Negotiating The Levels

Today’s weather was dull, dry, and warm.

This afternoon we ventured into the forest, finding ourselves in MacPenny’s Garden Centre where Jackie shopped for a climbing hydrangea and sat in the car with her puzzles while I wandered around the open garden.

Offering free access all the year round with proceeds of donations dedicated to the National Garden Scheme, I have to say that this splendid facility was looking very much in need of care. A notice at the entrance warns of uneven surfaces which need negotiation, but my impression is that these are more precarious, the steps lacking handrails once in place.

It is of course comparatively early in the year. Last year I spoke to a gentleman volunteer who was tending some of the beds. Today there were heaps of compost awaiting spreading, but no real signs of activity.

Nevertheless shrubs such as camellias,

rhododendrons,

and magnolias bloomed happily, while

hellebores and

snakes head fritillaries flew the flags for smaller species.

A small tree I didn’t recognise

bore pendulous fruit.

One was never very far from a bench

or steps, most of which I thought best avoided.

Paths wound around and between banks offering vistas on different levels.

Rotting stumps made offerings to the garden ecology;

a probably currently redundant hose lay coiled on a leaf-laden path;

branches of naked trees writhed against the skies.

Any readers concerned about my safety may be reassured by the walking stick that Elizabeth gave me for my birthday last year which does wonders for my balance.

This evening we dined on Jackie’s well-filled toothsome beef pie; roast potatoes and butternut squash; crunchy carrots, cauliflower, broccoli, and Brussels sprouts, with which she drank Hoegaarden and I drank more of the Cotes de Bourg.

Scenes Of Devastation

We were promised further heavy winds today. They were postponed until tonight, which may explain why we saw no free roaming animals on our trip to the forest.

On our way to the Milford pharmacy we stopped to watch

the waves surging with spray and crashing on rocks as they practised for the races they would be engaged in later.

Although shifting the lens just a few degrees to the right gave streaks of sunlight on the horizon,

the Isle of Wight remained invisible to the eye, despite a glimmer of blue sky, and enough light to catch the

lifebelt on a post.

Afterwards we progressed to Boldrewood via Lymington. Traffic lights on Southampton Road facilitated my photographing this pink magnolia set against the blue wash and fine Georgian window of an elegant terraced house of the period.

On the approach to Boldre Lane a couple of field horses showed eagerness to see what was occurring over their hedge.

The woodland itself presented

scenes of devastation such as are in evidence throughout the forest.

This evening we dined on Mr Pink’s fish and chips, pickled onions and gherkins with which we both drank Wairau Cove Sauvignon Blanc 2019.

Jackie’s photo story from this afternoon warrants a separate post which forms a sequel to this one.

 

No Discount For Amusing Dog

This afternoon, with Elizabeth and her friend, Cathy, we visited Spinners Garden in Pilley, open in aid of the National Gardens Scheme. Jackie and I had visited four or five years ago when the steep slopes and terraces of this wonderful, well established, venue were of no consequence. Not so today.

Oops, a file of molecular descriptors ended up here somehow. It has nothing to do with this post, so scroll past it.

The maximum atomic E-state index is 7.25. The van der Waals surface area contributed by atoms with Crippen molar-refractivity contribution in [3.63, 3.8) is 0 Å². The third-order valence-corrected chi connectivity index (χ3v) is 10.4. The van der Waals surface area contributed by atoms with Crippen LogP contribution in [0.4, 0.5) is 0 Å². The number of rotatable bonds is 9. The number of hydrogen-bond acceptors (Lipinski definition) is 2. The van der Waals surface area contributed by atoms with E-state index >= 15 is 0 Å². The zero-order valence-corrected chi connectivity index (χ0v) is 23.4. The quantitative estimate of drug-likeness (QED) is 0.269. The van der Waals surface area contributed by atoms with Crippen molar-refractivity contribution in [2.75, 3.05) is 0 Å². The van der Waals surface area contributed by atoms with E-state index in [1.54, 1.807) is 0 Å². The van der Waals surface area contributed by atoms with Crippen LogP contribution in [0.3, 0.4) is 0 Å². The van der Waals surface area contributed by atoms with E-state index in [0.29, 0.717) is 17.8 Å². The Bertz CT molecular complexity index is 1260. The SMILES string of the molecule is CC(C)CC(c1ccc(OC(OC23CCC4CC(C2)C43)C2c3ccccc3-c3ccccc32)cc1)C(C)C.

The long downward path between splendid varieties of rhododendron and camellia was more than I could manage without continuous pauses.

As soon as possible I sat on the edge of a decking platform and photographed a tree peony, a very large magnolia that had suffered from the attention of the recent Storm Hannah, and the neighbouring landscape.

I watched others, including Elizabeth and Cathy who had made their way down the sloping lawn to a pool with a wooden bridge at the bottom.

I did my best to avoid the attentions of the owner’s dog, keen to have his ball thrown for him. This was something else I had forgotten from our earlier visit. There was unfortunately no discount for amusing him. Cathy had the right idea. Her throw was so powerful that the ball landed in the pool. The owner had a spare to hand.

Jackie photographed the other three of us after we had taken refreshments on the patio. She then went up to the street to collect the car and bring it down for me – this at the suggestion of a member of the team.

There is a very attractive woodland walk up to the highest level which I was unable to contemplate on this occasion. Before entering the Modus, while my Chauffeuse waited patiently, I photographed this terraced scene rising from a pool containing yellow irises;

and other visitors climbing the path to the top.

With a last look at the beds at the bottom of the entrance road, I entered my waiting carriage.

Elizabeth joined us for dinner this evening, for which, after an amuse bouche of tasty spinach soup, Jackie produced her choice chicken jalfrezi and savoury rice, followed by apricot crumble and custard. My sister and I drank more of the Pinot Noir while The Culinary Queen drank Hoegaarden.

The First Foal

We took an early morning trip into the forest today.

A favourite route takes us through Holmesley Passage which links the A35 with the Burley Road.

Each time we drive along this slender, serpentine, disintegrating rat run we wonder if it will be our last – so rapidly is the tarmac crumbling.

Nevertheless, the landscapes it affords, with its resident ponies and cattle, makes the risk of winding up in a ditch worthwhile. The intrepid creature in the last of this set of photographs has sunk up to its knees in soggy turf.

On Bisterne Close, Burley, we encountered our first foal of the season. Already steady on its feet, just two or three days ago this infant would, having emerged unaided from its mother’s womb, have immediately, in ungainly fashion, tottered to its feet on the end of stick legs, and maybe wobbled a bit on its first visit to the milk bar.

The couple walking down the lane told me they had seen the new-born the day before and thought it could not have been much more than a day or so.

It had been the first of the year for this horse rider, too. She confirmed the newness.